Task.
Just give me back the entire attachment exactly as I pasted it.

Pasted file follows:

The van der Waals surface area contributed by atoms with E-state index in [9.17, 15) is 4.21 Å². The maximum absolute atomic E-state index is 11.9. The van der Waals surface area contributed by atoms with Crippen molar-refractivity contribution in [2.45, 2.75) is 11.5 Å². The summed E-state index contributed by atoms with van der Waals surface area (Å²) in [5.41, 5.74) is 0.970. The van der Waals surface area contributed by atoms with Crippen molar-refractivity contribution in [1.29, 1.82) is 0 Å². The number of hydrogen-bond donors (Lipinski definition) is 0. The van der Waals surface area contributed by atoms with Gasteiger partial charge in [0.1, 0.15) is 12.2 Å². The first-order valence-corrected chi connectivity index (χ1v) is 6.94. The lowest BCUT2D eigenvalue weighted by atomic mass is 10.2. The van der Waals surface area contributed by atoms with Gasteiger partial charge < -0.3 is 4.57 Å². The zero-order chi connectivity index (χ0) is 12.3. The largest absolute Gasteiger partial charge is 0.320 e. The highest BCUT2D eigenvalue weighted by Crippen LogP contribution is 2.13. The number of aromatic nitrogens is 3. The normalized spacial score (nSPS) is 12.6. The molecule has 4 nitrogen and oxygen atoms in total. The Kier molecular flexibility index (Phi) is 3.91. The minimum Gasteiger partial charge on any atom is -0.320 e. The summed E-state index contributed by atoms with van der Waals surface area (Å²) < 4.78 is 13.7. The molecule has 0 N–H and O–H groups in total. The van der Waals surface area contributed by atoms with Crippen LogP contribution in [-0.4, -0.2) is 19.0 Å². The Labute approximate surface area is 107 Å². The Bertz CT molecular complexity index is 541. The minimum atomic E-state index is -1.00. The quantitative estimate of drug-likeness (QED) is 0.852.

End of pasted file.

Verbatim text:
The van der Waals surface area contributed by atoms with E-state index in [9.17, 15) is 4.21 Å². The maximum absolute atomic E-state index is 11.9. The van der Waals surface area contributed by atoms with Crippen molar-refractivity contribution in [2.45, 2.75) is 11.5 Å². The summed E-state index contributed by atoms with van der Waals surface area (Å²) in [5.41, 5.74) is 0.970. The van der Waals surface area contributed by atoms with Crippen molar-refractivity contribution in [1.29, 1.82) is 0 Å². The number of hydrogen-bond donors (Lipinski definition) is 0. The van der Waals surface area contributed by atoms with Gasteiger partial charge in [0.1, 0.15) is 12.2 Å². The first-order valence-corrected chi connectivity index (χ1v) is 6.94. The lowest BCUT2D eigenvalue weighted by atomic mass is 10.2. The van der Waals surface area contributed by atoms with Gasteiger partial charge < -0.3 is 4.57 Å². The zero-order chi connectivity index (χ0) is 12.3. The largest absolute Gasteiger partial charge is 0.320 e. The highest BCUT2D eigenvalue weighted by Crippen LogP contribution is 2.13. The number of aromatic nitrogens is 3. The normalized spacial score (nSPS) is 12.6. The molecule has 4 nitrogen and oxygen atoms in total. The Kier molecular flexibility index (Phi) is 3.91. The minimum Gasteiger partial charge on any atom is -0.320 e. The summed E-state index contributed by atoms with van der Waals surface area (Å²) < 4.78 is 13.7. The molecule has 0 N–H and O–H groups in total. The van der Waals surface area contributed by atoms with Crippen LogP contribution in [-0.4, -0.2) is 19.0 Å². The Labute approximate surface area is 107 Å². The Bertz CT molecular complexity index is 541. The minimum atomic E-state index is -1.00. The quantitative estimate of drug-likeness (QED) is 0.852.